A Hillsborough County resident has been diagnosed with a COVID-19 variant strain that spreads more easily and may lead to greater risk of death, according to state officials.

The N.H. Department of Health and Human Services announced Friday afternoon that the person, an adult, has the first known case of the B.1.1.7 variant in the state.

That person had close contact with someone else who has also been diagnosed with COVID-19 after traveling internationally, DHHS stated in a news release. The agency clarified that the person infected with B.1.1.7, which was first detected in the United Kingdom, did not travel.

The N.H. Joint Information Center, which is fielding coronavirus-related questions, declined Friday to provide more information about the person with the B.1.1.7 variant, including their hometown, citing state and federal privacy laws.

DHHS has conducted contact tracing and tested close household contacts for possible asymptomatic infection, the agency stated in its release. It has not identified any other instances of potential exposure in the community.

“The presence of a COVID-19 variant in New Hampshire is not surprising, and we will likely see increasing numbers of infections from the B.1.1.7 variant,” state epidemiologist Dr. Benjamin Chan said in the release. “The CDC has estimated that the variant will likely become the predominant circulating variant in the U.S. in the near future.”

That variant spreads faster and more easily than the more common version of COVID-19 and may be associated with an increased risk of death, compared to other variants, according to the Centers for Disease Control and Prevention. However, the CDC says early reports indicate it does not have any effect on vaccine efficacy.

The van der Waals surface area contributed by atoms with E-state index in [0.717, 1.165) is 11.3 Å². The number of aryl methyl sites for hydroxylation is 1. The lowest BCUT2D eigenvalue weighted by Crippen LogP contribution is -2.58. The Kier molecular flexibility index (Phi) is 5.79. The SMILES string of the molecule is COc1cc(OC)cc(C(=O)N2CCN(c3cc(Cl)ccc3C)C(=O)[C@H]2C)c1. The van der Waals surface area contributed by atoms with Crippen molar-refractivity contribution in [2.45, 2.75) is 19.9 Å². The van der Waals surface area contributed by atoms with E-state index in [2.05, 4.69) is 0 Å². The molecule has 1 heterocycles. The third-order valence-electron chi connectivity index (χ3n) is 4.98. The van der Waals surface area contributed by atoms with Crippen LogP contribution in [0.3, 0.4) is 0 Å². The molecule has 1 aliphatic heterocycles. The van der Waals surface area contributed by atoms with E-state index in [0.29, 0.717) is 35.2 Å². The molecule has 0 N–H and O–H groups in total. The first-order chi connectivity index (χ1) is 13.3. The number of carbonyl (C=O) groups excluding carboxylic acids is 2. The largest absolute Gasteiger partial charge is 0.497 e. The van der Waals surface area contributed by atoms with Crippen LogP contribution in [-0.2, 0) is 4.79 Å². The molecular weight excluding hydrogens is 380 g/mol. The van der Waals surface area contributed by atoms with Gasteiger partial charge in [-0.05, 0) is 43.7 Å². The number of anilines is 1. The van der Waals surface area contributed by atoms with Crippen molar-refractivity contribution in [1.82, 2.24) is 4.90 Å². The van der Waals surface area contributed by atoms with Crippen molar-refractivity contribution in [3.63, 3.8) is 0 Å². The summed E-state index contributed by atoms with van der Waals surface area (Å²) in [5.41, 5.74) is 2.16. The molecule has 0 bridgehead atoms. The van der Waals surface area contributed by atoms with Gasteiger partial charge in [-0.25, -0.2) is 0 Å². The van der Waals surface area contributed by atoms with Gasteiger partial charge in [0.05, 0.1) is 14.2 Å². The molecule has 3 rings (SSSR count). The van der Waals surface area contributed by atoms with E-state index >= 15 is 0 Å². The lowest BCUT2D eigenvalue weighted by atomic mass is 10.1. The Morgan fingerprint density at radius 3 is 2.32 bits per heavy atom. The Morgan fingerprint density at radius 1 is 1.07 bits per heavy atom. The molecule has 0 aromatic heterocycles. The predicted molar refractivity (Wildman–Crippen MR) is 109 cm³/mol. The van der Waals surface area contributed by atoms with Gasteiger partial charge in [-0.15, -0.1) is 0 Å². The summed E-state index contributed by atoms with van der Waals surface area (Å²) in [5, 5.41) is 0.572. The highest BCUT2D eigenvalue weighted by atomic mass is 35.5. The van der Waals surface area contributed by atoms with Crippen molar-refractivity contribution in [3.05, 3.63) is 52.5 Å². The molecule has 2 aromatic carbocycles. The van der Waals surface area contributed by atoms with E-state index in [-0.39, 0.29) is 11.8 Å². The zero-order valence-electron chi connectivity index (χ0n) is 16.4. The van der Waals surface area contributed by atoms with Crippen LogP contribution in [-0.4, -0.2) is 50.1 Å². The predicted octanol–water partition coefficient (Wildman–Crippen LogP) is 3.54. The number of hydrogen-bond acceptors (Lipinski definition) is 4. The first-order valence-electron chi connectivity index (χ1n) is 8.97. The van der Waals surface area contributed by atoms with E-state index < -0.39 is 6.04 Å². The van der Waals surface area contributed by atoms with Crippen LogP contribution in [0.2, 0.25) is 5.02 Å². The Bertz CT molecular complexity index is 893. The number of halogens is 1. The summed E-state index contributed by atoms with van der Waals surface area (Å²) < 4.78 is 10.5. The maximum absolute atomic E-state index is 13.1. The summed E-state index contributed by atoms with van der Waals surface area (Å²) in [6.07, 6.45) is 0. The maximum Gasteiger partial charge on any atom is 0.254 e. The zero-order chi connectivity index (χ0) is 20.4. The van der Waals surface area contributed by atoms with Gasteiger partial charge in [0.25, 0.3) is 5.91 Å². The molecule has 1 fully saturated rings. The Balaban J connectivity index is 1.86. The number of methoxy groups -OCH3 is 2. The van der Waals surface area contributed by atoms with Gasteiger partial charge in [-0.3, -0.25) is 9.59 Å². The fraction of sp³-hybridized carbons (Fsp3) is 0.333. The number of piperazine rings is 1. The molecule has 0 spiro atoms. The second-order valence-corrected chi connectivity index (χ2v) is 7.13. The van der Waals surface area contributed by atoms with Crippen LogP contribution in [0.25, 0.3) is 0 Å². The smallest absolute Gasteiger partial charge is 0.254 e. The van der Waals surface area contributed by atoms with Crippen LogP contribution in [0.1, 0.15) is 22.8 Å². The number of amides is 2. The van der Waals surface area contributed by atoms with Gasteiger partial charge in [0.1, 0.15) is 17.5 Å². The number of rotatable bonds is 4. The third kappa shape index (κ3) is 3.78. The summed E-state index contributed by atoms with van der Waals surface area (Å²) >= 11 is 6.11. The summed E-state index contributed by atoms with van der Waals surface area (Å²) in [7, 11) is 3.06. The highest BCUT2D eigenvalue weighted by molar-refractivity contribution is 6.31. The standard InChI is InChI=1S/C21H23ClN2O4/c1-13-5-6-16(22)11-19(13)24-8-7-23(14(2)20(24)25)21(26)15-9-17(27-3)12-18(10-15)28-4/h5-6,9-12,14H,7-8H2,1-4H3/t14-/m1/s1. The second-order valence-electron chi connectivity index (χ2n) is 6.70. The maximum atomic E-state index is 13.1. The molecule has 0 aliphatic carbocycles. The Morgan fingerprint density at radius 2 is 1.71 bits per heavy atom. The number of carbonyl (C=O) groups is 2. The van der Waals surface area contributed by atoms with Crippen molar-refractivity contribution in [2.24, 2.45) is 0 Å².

The B.1.1.7 variant has now been detected in at least 37 other states, according to the CDC. The CDC’s latest tally does not yet include New Hampshire or Maine, which announced Thursday that it had detected the strain. (Also on Thursday, the Vermont Department of Health announced that the viral strain is “most likely” present in Burlington after the city detected two COVID-19 mutations associated with the B.1.1.7 variant in its wastewater.)

In the DHHS release, Chan encouraged Granite Staters to follow public health guidelines, such as wearing a mask, washing hands and avoiding close contact with others. He also urged anyone with “new or unexplained symptoms of COVID-19” to be tested for the virus.

Caleb Symons can be reached at 352-1234, extension 1420, or Follow him on Twitter @CalebSymonsKS.